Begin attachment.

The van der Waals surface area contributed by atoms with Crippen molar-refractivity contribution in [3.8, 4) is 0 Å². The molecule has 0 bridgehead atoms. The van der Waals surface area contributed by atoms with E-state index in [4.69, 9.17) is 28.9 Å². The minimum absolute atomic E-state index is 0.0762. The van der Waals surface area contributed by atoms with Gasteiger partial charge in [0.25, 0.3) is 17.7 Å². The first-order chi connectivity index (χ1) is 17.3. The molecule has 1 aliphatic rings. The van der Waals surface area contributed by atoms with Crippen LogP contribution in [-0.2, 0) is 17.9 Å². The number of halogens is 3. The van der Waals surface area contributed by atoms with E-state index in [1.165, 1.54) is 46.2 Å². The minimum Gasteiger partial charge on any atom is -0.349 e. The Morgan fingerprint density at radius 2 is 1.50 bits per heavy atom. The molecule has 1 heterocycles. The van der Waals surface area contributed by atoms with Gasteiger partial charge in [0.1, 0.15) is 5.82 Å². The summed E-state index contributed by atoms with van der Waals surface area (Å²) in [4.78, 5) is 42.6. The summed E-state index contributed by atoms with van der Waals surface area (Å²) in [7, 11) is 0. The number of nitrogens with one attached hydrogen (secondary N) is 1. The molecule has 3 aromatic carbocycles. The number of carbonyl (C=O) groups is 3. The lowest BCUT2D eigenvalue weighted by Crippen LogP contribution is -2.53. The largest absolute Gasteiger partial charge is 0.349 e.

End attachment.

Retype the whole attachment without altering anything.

The van der Waals surface area contributed by atoms with Crippen molar-refractivity contribution in [3.8, 4) is 0 Å². The molecule has 0 bridgehead atoms. The van der Waals surface area contributed by atoms with E-state index in [4.69, 9.17) is 28.9 Å². The minimum absolute atomic E-state index is 0.0762. The van der Waals surface area contributed by atoms with Gasteiger partial charge in [0.25, 0.3) is 17.7 Å². The first-order chi connectivity index (χ1) is 17.3. The molecule has 1 aliphatic rings. The van der Waals surface area contributed by atoms with Crippen LogP contribution in [-0.2, 0) is 17.9 Å². The number of halogens is 3. The van der Waals surface area contributed by atoms with E-state index in [1.165, 1.54) is 46.2 Å². The minimum Gasteiger partial charge on any atom is -0.349 e. The Morgan fingerprint density at radius 2 is 1.50 bits per heavy atom. The molecule has 1 heterocycles. The van der Waals surface area contributed by atoms with Gasteiger partial charge in [0.1, 0.15) is 5.82 Å². The summed E-state index contributed by atoms with van der Waals surface area (Å²) in [4.78, 5) is 42.6. The summed E-state index contributed by atoms with van der Waals surface area (Å²) in [7, 11) is 0. The number of nitrogens with one attached hydrogen (secondary N) is 1. The molecule has 3 aromatic carbocycles. The number of carbonyl (C=O) groups is 3. The lowest BCUT2D eigenvalue weighted by Crippen LogP contribution is -2.53. The largest absolute Gasteiger partial charge is 0.349 e.